Let’s start with how much I despise the human race.
No, let’s start with how The Strokes were once the biggest and best band in the world but how that could never last.
Or maybe how the invention of the smart phone is the worst idea in human history.
It was quite the surprise when the New York chaps decided they wanted to play a little gig in London to complement the Berlin, Paris and Belfast nights that they had previously announced. The Roundhouse was a good choice. Cue the hordes banging on about how the tickets sold out within half a millisecond. Well seventeen hundred punters managed it and proceeded to lose their collective shit as the opening strains of ‘Someday’ rang out.
Whether or not you’re a grumpy old git like me but there seemed to be too many of those that wanted to dispense with their mental capabilities to “Last Nite’, chuck their beer over the next few rows and then barge about those people trying to enjoy it from a safe distance. You are then greeted be a sea of camera phone screens, giving you a tiny, shit view of the stage ad infinitum, everyone seemingly happy to have spent at least seventy quid to watch something the way they would on their sofa at home.
Now, there is a lot to be said for pretending to be 16 again and screaming your heads off with your arm around your best mates, but there is no fine line here, you dance and sing and enjoy yourself without impeding others, but this is the world we live in and some of us are after another plain, another level if you will, to enjoy the mercurial New Yorkers. Maybe that’s the balcony. Lesson learnt.
Julian appeared to be a little inebriated, and was prone to rambling incoherently and besides a light-hearted moment when he passed the microphone to Nikolai to address the crowd, they were as motionless and expressionless as always. But my God they are the coolest motherfuckers that ever stepped on a stage.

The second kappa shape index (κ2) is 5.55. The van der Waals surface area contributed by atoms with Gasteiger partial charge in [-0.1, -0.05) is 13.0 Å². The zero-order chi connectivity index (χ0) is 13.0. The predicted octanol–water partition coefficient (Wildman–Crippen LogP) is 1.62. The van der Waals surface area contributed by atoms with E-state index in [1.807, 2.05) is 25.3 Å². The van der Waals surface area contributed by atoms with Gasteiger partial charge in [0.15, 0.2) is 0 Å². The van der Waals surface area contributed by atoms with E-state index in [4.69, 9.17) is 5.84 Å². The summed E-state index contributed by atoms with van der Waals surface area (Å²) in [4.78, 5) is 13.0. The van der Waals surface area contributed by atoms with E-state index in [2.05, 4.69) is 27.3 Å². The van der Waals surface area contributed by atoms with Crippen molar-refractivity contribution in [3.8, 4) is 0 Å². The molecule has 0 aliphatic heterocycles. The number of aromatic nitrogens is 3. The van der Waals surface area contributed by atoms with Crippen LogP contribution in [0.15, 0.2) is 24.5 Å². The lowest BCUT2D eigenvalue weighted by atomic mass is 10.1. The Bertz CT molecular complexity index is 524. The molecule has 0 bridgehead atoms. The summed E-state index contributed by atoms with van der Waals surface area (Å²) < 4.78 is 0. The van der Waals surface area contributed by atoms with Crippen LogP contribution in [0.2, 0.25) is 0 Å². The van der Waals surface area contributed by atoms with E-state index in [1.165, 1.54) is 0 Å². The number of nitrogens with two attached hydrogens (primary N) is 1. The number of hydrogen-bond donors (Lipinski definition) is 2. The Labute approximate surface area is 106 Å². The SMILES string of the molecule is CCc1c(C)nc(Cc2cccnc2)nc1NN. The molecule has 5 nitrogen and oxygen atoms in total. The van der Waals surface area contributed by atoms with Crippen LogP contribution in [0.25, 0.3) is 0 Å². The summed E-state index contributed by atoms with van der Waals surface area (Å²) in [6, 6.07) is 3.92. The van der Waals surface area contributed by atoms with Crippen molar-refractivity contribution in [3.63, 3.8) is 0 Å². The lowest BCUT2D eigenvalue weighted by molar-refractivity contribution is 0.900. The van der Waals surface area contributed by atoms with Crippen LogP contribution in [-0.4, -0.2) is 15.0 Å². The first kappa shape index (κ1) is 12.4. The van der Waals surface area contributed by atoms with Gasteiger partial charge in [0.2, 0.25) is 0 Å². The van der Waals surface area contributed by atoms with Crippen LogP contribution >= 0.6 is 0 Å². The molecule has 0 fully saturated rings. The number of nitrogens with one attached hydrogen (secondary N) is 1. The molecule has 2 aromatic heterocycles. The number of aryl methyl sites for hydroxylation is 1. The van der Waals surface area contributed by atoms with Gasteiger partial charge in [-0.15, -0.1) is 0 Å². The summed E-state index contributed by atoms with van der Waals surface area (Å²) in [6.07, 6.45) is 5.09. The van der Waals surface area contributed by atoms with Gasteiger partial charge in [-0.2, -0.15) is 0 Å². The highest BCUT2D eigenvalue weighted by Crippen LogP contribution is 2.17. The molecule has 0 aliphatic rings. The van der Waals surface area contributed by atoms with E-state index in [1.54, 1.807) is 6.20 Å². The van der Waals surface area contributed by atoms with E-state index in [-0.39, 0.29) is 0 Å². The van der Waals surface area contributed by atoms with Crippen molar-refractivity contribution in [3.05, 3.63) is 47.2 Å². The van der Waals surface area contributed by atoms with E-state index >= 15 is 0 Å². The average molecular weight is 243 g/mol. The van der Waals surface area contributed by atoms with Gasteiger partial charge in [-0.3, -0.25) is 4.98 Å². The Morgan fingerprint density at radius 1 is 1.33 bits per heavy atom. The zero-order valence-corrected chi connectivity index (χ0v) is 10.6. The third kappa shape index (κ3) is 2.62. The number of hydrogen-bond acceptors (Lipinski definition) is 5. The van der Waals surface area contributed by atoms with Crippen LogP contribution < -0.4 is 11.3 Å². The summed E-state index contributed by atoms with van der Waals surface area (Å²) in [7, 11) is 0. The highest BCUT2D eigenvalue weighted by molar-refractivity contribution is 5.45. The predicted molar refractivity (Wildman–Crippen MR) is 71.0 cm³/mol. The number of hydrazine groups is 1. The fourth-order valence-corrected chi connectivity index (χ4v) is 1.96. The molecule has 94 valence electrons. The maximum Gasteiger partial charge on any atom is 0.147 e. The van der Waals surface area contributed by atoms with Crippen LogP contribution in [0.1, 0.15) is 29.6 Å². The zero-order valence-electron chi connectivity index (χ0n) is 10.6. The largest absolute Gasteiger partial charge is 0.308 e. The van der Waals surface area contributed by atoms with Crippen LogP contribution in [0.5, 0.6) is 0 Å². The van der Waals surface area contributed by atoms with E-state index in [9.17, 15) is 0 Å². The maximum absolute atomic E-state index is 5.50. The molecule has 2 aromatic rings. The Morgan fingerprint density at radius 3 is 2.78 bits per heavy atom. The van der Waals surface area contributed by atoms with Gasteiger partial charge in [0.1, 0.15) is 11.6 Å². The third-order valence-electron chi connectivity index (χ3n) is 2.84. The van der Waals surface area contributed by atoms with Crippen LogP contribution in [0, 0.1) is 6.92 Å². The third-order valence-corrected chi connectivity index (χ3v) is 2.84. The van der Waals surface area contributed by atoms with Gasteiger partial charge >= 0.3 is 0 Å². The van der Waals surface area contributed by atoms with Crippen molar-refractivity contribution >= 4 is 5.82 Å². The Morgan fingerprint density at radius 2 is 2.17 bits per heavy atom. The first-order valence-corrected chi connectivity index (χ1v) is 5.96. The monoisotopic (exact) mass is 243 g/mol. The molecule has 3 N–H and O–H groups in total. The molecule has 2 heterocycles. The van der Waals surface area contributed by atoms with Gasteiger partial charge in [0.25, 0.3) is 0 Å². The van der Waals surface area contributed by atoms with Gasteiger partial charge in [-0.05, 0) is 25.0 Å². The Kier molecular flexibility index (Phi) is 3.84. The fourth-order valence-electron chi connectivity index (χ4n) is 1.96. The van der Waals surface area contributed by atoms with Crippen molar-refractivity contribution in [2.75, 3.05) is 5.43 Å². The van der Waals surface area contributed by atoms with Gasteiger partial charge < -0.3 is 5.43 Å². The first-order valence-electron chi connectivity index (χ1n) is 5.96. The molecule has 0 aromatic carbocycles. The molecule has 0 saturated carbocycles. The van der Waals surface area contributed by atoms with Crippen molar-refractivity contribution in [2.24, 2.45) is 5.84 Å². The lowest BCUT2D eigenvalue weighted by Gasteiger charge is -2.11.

So little has changed in the best part of 20 years, Albert’s tight mop of curls, Nick’s almost effeminate do, Fab’s afro and Nik’s floppy curtains, everyone in leather jackets and basketball boots. Then there’s Julian Casablancas, in what appeared to be a tan leather trench coat and big thick sunglasses effortlessly pulling off fifty shades of ice.
Except maybe the sands of time are catching up as the creaking limbs don’t do what they used to, illustrated when Nikolai went for a climb up the PA speaker cabinets and ended up resembling your Gran trying to get off a deck chair on the beach, reversing, ending up on their knees and having difficulty getting on their feet. A little awkward for all concerned.
An accusation that has been levelled at the band over recent years is that their hearts don’t seem to be quite as deeply ensconced in the day job as it once was. Live, they’ve been labelled as less than interested on occasion which their laconic attitude to life attests and excuses, and yet the level they play at now doesn’t usually allow for these kinds of evenings. Outdoor park shows, arenas, festivals, this is where you expect to see them, but is that their natural habitat?
They sharpened their teeth playing at dive bars in the East Village and when they struck gold with Is This It it was only the Bowery or Radio City Music Hall that held them. They prefer the dark, the sweat boxes and the whites of the front row’s eyes.
This was anything but lifeless, the energy coming off the stage infected everyone and the new songs ‘Bad Decisions’ and ‘The Adults Are Talking’ debuted, coupled with first single ‘At The Door’ that unfortunately didn’t make an appearance, suggests there’s life in the old dog yet. Give it a stroke.